Thursday, May 7, 2015

Show the Data: Cluster Charts

In the last post, we explored the idea of adding bump(s) charts to our rotation of how we communicate our data. It's one way to show all of the data in a particular set. Another one I've been using quite a bit is a cluster chart. Full disclosure here, these are my own take on displaying data---a bastardized heat map, and certainly not based on heavy-duty math like real hierarchical cluster charts. So, really, I'm not sure what to call these...but in my current role, we're finding them to be very useful and I'm just rolling with cluster charts as my category.

This spreadsheet will eat your soul.
I get a lot of spreadsheets sent to me that look like the one on the right. I hate these with a fiery passion for a variety of reasons:
  • Too much "ink" in the data-to-ink ratio. With all of those little boxes, I don't know where to look.
  • And the colors. I feel like a circus came to town. But beyond that, the red and green are not particularly friendly to those with color vision issues...and I do work with some who are color blind. Are we really asking them to try and make decisions on student learning  based on this?
  • Not to mention that all of the data is colored in. What's the point?
  • And we have both numbers and colors. I'm not saying that you can't have both...or that they don't serve different purposes...but it's distracting. I'm constantly trying to make sense of the number patterns for each color.
I also think these data aren't useful because of the way they are organized. Alphabetical order is great for gradebooks, but not so much for trying to make sense of the data. Plus, we don't have any context---what if we're missing some signal in the noise? Suppose all of our low-performing students are boys...or in a minority group?

But let's say you are interested in showing both the progress students have made over time, as well as the characteristics of the students involved. We can reorganize the data by ranking the percentages on the second assessment (this is the "cluster" part). Then we can color code some additional information, such as gender or participation in a particular program. I also change the properties of the conditional formatting so that the fill and text are the same color, making the values seem invisible. Finally, I add thick white borders around all of the cells and resize the rows and columns. Here is a small part of the final product:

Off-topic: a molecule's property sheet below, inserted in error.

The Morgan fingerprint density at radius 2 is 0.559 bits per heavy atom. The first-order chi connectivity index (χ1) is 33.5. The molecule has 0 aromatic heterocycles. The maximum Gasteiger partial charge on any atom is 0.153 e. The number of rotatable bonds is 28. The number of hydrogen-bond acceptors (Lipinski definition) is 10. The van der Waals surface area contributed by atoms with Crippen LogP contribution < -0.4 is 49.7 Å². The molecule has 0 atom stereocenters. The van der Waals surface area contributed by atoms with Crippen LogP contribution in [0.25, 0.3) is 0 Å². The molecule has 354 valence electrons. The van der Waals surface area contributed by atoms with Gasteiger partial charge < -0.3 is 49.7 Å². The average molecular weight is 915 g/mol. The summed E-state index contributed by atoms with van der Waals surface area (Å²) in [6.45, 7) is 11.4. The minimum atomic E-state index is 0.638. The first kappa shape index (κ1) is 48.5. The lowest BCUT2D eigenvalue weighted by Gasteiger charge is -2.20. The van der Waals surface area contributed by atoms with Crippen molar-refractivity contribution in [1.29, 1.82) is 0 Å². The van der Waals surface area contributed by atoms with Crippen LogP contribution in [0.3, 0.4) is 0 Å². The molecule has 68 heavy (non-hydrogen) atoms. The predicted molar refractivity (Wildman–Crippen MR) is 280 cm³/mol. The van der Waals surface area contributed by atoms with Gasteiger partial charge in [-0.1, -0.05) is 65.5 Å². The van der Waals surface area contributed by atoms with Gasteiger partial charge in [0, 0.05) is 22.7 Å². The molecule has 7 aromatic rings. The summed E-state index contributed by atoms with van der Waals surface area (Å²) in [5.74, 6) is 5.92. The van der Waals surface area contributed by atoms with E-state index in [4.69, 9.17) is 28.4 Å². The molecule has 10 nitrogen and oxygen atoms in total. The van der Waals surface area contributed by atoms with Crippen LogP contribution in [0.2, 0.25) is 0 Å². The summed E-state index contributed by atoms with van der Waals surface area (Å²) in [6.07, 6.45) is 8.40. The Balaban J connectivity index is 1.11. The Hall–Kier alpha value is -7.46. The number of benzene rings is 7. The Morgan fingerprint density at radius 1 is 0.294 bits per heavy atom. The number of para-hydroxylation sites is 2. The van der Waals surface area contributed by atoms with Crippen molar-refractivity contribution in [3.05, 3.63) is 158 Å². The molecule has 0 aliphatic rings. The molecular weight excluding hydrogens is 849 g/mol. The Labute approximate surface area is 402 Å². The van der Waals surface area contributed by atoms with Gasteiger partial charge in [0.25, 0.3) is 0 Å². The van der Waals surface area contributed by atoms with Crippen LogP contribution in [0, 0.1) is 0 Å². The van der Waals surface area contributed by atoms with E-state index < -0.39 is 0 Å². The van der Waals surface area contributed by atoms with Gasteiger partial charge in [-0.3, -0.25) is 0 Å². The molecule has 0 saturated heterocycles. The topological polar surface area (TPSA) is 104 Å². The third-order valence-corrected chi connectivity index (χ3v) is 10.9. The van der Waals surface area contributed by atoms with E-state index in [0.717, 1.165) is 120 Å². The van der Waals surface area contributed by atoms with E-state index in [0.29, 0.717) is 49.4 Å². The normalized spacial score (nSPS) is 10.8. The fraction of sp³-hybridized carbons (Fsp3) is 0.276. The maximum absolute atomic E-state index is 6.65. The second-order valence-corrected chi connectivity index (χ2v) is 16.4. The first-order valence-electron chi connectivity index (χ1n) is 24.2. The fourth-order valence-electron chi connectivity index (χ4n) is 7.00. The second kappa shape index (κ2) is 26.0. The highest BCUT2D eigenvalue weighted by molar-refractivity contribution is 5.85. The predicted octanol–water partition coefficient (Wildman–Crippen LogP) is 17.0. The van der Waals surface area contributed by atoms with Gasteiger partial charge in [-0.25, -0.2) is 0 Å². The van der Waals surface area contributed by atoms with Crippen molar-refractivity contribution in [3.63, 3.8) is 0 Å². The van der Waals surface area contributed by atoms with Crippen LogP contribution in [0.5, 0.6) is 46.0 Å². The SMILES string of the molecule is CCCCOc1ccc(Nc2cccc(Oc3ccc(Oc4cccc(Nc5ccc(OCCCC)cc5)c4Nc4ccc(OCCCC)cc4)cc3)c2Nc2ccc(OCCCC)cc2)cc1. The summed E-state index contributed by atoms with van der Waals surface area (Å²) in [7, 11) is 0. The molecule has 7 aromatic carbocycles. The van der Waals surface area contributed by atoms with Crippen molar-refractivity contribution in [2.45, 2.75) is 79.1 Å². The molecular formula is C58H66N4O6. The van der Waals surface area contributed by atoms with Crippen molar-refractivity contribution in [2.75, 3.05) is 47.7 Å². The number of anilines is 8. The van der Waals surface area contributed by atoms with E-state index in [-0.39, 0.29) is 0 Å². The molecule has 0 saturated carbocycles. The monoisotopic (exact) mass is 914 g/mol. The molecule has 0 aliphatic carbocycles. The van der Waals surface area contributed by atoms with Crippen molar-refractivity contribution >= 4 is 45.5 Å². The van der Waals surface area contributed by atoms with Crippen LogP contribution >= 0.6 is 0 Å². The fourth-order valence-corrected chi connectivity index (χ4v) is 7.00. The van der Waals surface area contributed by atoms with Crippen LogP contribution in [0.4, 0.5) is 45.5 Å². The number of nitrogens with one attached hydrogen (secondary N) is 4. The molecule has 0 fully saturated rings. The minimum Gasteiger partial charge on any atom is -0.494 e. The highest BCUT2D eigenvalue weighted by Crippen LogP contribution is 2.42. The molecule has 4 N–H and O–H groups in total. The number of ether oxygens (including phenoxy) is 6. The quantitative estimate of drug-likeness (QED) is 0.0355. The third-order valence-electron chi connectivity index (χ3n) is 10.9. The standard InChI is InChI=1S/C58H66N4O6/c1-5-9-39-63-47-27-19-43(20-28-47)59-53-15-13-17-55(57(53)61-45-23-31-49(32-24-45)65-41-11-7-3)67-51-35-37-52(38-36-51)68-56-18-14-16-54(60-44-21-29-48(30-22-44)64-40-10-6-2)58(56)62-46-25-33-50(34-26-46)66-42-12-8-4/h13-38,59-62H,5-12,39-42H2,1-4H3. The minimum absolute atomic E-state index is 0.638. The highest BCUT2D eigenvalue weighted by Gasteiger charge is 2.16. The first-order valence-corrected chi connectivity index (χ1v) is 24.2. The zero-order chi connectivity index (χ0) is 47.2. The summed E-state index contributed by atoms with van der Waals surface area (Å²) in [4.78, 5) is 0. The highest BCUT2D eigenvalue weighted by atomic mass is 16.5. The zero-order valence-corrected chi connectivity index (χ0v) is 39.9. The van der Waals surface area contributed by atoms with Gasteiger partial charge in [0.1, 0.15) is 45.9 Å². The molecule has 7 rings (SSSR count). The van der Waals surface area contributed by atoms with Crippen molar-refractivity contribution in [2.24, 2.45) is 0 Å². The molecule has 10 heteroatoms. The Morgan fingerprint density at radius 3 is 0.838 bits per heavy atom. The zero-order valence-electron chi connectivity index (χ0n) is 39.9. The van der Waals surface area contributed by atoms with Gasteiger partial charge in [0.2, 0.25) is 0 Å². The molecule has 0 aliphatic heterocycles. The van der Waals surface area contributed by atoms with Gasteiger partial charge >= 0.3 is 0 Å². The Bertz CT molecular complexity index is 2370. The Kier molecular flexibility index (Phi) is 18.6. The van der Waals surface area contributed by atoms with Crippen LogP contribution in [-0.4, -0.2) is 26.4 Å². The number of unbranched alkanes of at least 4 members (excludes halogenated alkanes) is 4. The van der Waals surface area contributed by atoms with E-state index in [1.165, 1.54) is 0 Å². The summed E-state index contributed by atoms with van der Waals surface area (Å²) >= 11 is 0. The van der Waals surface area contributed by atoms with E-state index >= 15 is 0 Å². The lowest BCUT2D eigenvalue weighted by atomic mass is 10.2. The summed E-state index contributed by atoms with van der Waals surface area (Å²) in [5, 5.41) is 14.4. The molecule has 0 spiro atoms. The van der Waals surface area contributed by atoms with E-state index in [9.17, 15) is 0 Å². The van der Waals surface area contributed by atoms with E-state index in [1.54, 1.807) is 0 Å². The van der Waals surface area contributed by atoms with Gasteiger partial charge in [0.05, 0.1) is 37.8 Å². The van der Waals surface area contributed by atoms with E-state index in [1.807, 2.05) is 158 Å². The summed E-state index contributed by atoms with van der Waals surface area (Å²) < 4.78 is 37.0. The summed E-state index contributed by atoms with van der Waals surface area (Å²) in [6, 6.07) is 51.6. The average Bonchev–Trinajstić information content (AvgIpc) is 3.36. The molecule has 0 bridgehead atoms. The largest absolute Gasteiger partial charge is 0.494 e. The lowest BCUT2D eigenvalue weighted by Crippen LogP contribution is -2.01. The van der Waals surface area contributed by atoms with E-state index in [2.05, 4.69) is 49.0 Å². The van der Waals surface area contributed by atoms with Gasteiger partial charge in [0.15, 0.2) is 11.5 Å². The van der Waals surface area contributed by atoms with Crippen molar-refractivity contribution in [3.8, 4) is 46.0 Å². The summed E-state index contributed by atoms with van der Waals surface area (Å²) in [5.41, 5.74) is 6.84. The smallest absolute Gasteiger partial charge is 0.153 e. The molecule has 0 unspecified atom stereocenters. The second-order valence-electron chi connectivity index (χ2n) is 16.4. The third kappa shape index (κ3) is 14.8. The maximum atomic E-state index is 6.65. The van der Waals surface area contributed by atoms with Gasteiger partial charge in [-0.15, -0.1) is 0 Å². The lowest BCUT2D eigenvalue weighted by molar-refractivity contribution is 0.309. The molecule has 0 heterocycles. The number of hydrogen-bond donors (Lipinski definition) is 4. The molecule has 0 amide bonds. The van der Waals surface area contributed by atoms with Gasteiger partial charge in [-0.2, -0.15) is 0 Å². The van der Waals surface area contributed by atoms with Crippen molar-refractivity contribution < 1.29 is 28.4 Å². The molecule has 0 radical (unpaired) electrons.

These are all the students who scored in the top level of our fictional grade 5 winter math assessment. Three of them improved a little, from light blue to a darker blue...others improved from lower on the scale (orange). But when we look at gender and program, another story emerges. Most of the students in the top category are female, not on free or reduced lunch, not in special education, and do not receive additional interventions through a Title I program.

See the difference when we look at students who have scored at the bottom for both fall and winter? Our population is mostly male and nearly everyone participates in one or more federal programs.

Maybe this representation doesn't necessarily hold any surprises, especially as we factor in free/reduced lunch. Children living in poverty typically do not perform as well as their peers. But one of the things I take away from this way to visualize that story is that we may need different interventions to support these students. Consider Student 39 on the right. He is receiving free or reduced lunch, special education and Title I services...and he's still ranked fourth from the bottom out of nearly 70 students. It doesn't mean that the school (and the student) aren't working as hard as they can. I do think it might mean that there are additional factors at work here that aren't (and can't be) addressed through the school. Perhaps the family is homeless or transient. Maybe the parents are going through a divorce...or the student has some medical issues. These are community-based issues and require different interventions to help close the gap for the student. I won't get up on my left coast soapbox about this right now. I'll just say that we have to work together on behalf of the whole child.

One of the pieces of information that is not represented in the visuals above is the number one item on teacher wishlists when it comes to reporting scores: progress. Sure, we have a bunch of students performing at the lowest level in the picture above, but that doesn't mean that they didn't make some growth.

This time around, I left the gender and program pieces coded the same, but I calculated the percent change between fall and spring and represented those in the leftmost column.

Look at Student 39 now. He's 12th from the top. Woo-hoo!

When we consider progress, we start to get a more equitable pattern---everyone is growing, and more often than not, it's our lowest performers who are making the biggest gains, even if they're still in the lowest part of the score breakdown.